The litigation before us concerns petitioners' legal entitlement to that refund. Procedurally speaking, the litigation represents the consolidation of two cases brought in the same Federal District Court: Kelly's suit against the Government for a refund, and the Government's suit against the children to recover the refund that the Government had made to the children earlier. 26 U. S. C. Section(s) 7405(b) (authorizing suits by the United States to recover refunds erroneously made). The Federal District Court held on the merits that the statutory phrase "damages . . . on account of personal injury or sickness," includes punitive damages, thereby excluding punitive damages from gross income and entitling Kelly to obtain, and the children to keep, their refund. The Court of Appeals for the Tenth Circuit, however, reversed the District Court. Along with the Fourth, Ninth and Federal Circuits, it held that the exclusionary provision does not cover punitive damages. Because the Sixth Circuit has held the contrary, the Circuits are divided about the proper interpretation of the provision. We granted certiorari to resolve this conflict.

II.

Petitioners received the punitive damages at issue here "by suit,"-indeed "by" an ordinary "suit" for "personal injuries." Contrast United States v. Burke, 504 U. S. 229 (1992) (Section(s) 104(a)(2) exclusion not applicable to backpay awarded under Title VII of the Civil Rights Act of 1964 because the claim was not based upon " `tort or tort type rights,' " id., at 233); Commissioner v. Schleier, 515 U. S. ___ (1995) (alternative holding) (Age Discrimination in Employment Act of 1967 (ADEA) claim is similar to Title VII claim in Burke in this respect). These legal circumstances bring those damages within the gross-income-exclusion provision, however, only if the petitioners also "received" those damages "on accountof " the "personal injuries." And the phrase "on account of " does not unambiguously define itself.

On one linguistic interpretation of those words, that of petitioners, they require no more than a "but-for" connection between "any" damages and a lawsuit for personal injuries. They would thereby bring virtually all personal injury lawsuit damages within the scope of the provision, since: "but for the personal injury, there would be no lawsuit, and but for the lawsuit, there would be no damages." On the Government's alternative interpretation, however, those words impose a stronger causal connection, making the provision applicable only to those personal injury lawsuit damages that were awarded by reason of, or because of, the personal injuries. To put the matter more specifically, they would make the section inapplicable to punitive damages, where those damages

" `are not compensation for injury [but] [i]nstead . . . are private fines levied by civil juries to punish reprehensible conduct and to deter its future occurrence.' " Electrical Workers v. Foust, 442 U. S. 42, 48 (1979), quoting Gertz v. Robert Welch, Inc., 418 U. S. 323, 350 (1974) (footnote omitted).

The Government says that such damages were not "received . . . on account of" the personal injuries, but rather were awarded "on account of " a defendant's reprehensible conduct and the jury's need to punish and to deter it. Hence, despite some historical uncertainty about the matter, see Rev. Rul. 75-45, 1975-1 Cum. Bull. 47, revoked by Rev. Rul. 84-108, 1984-2 Cum. Bull. 32, the Government now concludes that these punitive damages fall outside the statute's coverage.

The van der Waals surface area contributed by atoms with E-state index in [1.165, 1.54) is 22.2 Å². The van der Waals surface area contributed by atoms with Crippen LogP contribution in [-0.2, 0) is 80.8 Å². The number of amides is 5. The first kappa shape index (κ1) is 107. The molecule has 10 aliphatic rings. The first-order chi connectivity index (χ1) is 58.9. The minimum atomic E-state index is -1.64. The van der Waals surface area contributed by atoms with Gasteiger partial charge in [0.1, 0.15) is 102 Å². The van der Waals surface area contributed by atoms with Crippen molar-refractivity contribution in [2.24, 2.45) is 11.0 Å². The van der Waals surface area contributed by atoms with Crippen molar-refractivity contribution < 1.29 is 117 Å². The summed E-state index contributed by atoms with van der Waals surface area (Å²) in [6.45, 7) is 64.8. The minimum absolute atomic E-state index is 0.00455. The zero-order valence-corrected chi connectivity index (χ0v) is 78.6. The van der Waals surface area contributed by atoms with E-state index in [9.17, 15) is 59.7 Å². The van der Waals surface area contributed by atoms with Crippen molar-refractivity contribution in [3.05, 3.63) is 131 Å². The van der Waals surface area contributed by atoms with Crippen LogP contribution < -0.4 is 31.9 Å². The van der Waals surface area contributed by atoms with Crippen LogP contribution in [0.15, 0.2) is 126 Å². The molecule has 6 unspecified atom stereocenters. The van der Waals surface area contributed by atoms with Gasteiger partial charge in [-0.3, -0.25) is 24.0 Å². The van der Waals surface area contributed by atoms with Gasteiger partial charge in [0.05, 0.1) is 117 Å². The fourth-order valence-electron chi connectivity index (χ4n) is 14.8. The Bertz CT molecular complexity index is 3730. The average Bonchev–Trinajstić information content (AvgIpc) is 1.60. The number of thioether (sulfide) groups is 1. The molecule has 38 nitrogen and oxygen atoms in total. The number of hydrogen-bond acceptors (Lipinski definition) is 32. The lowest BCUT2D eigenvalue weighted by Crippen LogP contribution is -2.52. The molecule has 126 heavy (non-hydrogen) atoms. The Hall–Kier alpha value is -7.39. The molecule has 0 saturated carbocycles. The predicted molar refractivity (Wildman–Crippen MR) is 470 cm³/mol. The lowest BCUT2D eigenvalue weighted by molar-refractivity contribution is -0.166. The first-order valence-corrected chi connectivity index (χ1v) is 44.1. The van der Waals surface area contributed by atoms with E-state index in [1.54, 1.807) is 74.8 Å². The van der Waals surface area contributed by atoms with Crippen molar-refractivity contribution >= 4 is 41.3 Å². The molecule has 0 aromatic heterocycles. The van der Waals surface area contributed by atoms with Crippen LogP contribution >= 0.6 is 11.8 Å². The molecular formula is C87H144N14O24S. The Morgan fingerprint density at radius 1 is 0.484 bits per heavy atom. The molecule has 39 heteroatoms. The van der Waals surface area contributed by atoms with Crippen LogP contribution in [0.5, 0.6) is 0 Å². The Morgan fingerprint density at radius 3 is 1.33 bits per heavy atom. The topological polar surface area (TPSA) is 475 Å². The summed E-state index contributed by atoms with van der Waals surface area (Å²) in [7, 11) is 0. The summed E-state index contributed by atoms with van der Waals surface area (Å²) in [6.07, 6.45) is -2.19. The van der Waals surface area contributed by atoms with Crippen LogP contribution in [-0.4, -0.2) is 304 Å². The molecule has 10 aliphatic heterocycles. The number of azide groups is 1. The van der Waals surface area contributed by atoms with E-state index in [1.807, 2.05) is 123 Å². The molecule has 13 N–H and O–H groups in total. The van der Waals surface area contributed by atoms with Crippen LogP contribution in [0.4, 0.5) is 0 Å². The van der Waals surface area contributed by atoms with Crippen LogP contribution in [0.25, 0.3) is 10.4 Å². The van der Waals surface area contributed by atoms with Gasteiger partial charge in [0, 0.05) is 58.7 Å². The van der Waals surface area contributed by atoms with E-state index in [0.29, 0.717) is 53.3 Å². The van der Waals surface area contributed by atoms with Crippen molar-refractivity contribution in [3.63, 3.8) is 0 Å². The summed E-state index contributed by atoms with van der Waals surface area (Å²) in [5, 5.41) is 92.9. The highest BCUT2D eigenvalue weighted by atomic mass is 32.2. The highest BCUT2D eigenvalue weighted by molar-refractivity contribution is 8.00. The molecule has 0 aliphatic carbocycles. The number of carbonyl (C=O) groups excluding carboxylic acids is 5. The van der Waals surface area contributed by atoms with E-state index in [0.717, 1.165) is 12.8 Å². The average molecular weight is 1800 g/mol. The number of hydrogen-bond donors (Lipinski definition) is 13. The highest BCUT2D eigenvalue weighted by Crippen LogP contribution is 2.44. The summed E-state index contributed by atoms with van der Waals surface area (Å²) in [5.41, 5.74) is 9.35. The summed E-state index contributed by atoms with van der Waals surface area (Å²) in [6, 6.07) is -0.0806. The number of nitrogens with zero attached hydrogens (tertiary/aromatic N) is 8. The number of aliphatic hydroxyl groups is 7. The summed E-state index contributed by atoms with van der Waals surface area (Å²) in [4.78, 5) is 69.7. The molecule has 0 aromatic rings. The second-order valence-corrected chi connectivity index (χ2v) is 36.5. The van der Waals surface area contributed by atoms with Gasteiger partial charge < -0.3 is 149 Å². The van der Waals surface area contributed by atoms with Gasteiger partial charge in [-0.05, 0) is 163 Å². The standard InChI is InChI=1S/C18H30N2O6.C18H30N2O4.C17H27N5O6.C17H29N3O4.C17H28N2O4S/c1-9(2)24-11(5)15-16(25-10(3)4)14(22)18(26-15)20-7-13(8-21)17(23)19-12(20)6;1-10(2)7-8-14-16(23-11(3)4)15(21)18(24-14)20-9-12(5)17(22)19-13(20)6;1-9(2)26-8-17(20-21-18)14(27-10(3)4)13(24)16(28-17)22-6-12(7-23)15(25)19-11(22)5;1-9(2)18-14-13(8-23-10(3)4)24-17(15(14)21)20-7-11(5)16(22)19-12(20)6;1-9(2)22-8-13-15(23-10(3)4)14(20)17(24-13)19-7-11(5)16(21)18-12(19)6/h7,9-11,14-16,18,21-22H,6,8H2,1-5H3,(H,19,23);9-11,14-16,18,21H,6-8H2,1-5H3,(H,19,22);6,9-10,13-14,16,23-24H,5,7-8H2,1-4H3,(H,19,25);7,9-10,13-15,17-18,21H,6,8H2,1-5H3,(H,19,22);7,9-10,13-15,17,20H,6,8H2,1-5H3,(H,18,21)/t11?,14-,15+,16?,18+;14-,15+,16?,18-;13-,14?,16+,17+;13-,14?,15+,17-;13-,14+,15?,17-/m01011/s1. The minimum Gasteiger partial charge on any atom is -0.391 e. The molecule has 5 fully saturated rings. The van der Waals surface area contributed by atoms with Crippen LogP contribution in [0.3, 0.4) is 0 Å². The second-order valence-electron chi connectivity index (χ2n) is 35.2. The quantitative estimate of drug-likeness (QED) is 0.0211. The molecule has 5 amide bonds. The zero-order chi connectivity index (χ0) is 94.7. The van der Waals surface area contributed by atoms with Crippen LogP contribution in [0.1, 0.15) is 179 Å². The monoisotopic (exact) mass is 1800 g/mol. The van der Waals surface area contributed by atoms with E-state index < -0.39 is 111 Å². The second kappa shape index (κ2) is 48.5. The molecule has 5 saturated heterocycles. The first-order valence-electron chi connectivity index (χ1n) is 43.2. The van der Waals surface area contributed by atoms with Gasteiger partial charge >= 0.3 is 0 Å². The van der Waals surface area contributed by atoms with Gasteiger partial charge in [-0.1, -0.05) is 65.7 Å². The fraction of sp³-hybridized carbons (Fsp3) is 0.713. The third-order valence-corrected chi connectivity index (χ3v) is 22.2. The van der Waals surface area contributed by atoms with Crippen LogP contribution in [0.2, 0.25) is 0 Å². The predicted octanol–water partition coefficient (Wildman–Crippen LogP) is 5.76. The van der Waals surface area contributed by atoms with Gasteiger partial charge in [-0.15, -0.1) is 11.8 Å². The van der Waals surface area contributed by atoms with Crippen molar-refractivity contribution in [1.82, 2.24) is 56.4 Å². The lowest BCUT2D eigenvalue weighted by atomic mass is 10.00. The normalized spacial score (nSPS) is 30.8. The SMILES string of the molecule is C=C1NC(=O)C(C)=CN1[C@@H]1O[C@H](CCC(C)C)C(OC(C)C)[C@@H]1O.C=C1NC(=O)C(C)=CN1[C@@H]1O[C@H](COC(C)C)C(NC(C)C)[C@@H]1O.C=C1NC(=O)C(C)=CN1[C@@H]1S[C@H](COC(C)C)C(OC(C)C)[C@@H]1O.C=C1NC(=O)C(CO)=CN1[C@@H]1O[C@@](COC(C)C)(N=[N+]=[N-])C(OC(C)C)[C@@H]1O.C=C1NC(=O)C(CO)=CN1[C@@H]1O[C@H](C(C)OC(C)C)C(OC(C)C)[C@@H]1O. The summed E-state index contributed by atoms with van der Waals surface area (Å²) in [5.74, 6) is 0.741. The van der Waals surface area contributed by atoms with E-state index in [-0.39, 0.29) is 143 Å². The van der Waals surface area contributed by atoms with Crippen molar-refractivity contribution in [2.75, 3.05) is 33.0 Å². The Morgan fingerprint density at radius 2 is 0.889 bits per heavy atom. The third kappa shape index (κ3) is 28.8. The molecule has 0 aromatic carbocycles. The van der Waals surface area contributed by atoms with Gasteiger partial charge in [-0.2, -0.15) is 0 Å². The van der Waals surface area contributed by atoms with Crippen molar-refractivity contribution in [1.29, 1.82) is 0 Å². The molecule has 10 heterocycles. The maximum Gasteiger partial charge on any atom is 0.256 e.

We agree with the Government's interpretation of the statute. For one thing, its interpretation gives the phrase "on account of " a meaning consistent with the dictionary definition. See, e.g., Webster's Third New International Dictionary 13 (1981) ("for the sake of: by reason of: because of ").

More important, in Schleier, supra, we came close to resolving the statute's ambiguity in the Government's favor. That case did not involve damages received in an ordinary tort suit; it involved liquidated damages and backpay received in a settlement of a lawsuit charging a violation of the Age Discrimination in Employment Act. Nonetheless, in deciding one of the issues there presented (whether the provision now before us covered ADEA liquidated damages), we contrasted the elements of an ordinary tort recovery with ADEA liquidated damages. We said that pain and suffering damages, medical expenses, and lost wages in an ordinary tort case are covered by the statute and hence excluded from income

"not simply because the taxpayer received a tort settlement, but rather because each element . . . satisfies the requirement . . . that the damages were received `on account of personal injuries or sickness.' " Id., at ___ (slip op., at 6-7).

In holding that ADEA liquidated damages are not covered, we said that they are not "designed to compensate ADEA victims," id., at ___, n. 5 (slip op., at 9, n. 5); instead, they are " `punitive in nature,' " id., at ___ (slip op., at 8) (quoting Trans World Airlines, Inc. v. Thurston, 469 U. S. 111, 125 (1985)).

Applying the same reasoning here would lead to the conclusion that the punitive damages are not covered because they are an element of damages not "designed to compensate . . . victims," Schleier, 515 U. S., at ___ (slip op., at 9, n. 5); rather they are " `punitive in nature.' " Ibid. Although we gave other reasons for our holding in Schleier as well, we explicitly labeled this reason an "independent" ground in support of ...